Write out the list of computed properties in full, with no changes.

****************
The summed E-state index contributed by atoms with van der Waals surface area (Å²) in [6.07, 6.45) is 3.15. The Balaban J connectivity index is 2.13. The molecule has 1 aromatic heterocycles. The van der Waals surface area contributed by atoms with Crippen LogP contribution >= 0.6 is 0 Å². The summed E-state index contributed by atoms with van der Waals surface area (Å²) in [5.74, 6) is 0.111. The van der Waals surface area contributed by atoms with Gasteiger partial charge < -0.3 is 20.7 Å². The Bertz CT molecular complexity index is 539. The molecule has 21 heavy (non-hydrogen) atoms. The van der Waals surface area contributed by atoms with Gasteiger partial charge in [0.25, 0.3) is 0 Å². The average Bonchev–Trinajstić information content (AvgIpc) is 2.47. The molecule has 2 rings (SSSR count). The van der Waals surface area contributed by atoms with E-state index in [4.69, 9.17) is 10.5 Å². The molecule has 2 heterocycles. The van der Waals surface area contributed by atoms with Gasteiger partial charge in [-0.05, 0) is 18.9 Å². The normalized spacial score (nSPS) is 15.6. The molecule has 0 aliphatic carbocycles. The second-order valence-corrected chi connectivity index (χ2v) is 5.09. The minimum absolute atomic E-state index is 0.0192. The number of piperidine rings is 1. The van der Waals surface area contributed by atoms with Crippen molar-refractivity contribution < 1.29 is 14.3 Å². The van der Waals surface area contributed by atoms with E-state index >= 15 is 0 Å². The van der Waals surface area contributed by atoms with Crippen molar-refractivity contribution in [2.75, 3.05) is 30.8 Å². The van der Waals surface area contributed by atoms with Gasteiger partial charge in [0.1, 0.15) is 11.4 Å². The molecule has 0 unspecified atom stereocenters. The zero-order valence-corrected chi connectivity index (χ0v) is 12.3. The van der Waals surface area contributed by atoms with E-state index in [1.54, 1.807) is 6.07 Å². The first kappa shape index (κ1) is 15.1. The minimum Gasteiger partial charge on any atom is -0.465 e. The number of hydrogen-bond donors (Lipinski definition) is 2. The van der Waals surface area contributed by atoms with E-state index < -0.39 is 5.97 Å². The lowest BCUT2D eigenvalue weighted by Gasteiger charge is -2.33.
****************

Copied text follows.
The summed E-state index contributed by atoms with van der Waals surface area (Å²) in [6.07, 6.45) is 3.15. The Balaban J connectivity index is 2.13. The molecule has 1 aromatic heterocycles. The van der Waals surface area contributed by atoms with Crippen LogP contribution >= 0.6 is 0 Å². The summed E-state index contributed by atoms with van der Waals surface area (Å²) in [5.74, 6) is 0.111. The van der Waals surface area contributed by atoms with Gasteiger partial charge < -0.3 is 20.7 Å². The Bertz CT molecular complexity index is 539. The molecule has 21 heavy (non-hydrogen) atoms. The van der Waals surface area contributed by atoms with Gasteiger partial charge in [0.25, 0.3) is 0 Å². The average Bonchev–Trinajstić information content (AvgIpc) is 2.47. The molecule has 2 rings (SSSR count). The van der Waals surface area contributed by atoms with E-state index in [4.69, 9.17) is 10.5 Å². The molecule has 2 heterocycles. The van der Waals surface area contributed by atoms with Gasteiger partial charge in [-0.05, 0) is 18.9 Å². The normalized spacial score (nSPS) is 15.6. The molecule has 0 aliphatic carbocycles. The second-order valence-corrected chi connectivity index (χ2v) is 5.09. The minimum absolute atomic E-state index is 0.0192. The number of piperidine rings is 1. The van der Waals surface area contributed by atoms with Crippen molar-refractivity contribution < 1.29 is 14.3 Å². The van der Waals surface area contributed by atoms with E-state index >= 15 is 0 Å². The van der Waals surface area contributed by atoms with Crippen molar-refractivity contribution in [2.75, 3.05) is 30.8 Å². The van der Waals surface area contributed by atoms with Gasteiger partial charge in [0.1, 0.15) is 11.4 Å². The molecule has 0 unspecified atom stereocenters. The zero-order valence-corrected chi connectivity index (χ0v) is 12.3. The van der Waals surface area contributed by atoms with E-state index in [1.54, 1.807) is 6.07 Å². The first kappa shape index (κ1) is 15.1. The minimum Gasteiger partial charge on any atom is -0.465 e. The number of hydrogen-bond donors (Lipinski definition) is 2. The van der Waals surface area contributed by atoms with E-state index < -0.39 is 5.97 Å². The lowest BCUT2D eigenvalue weighted by Gasteiger charge is -2.33.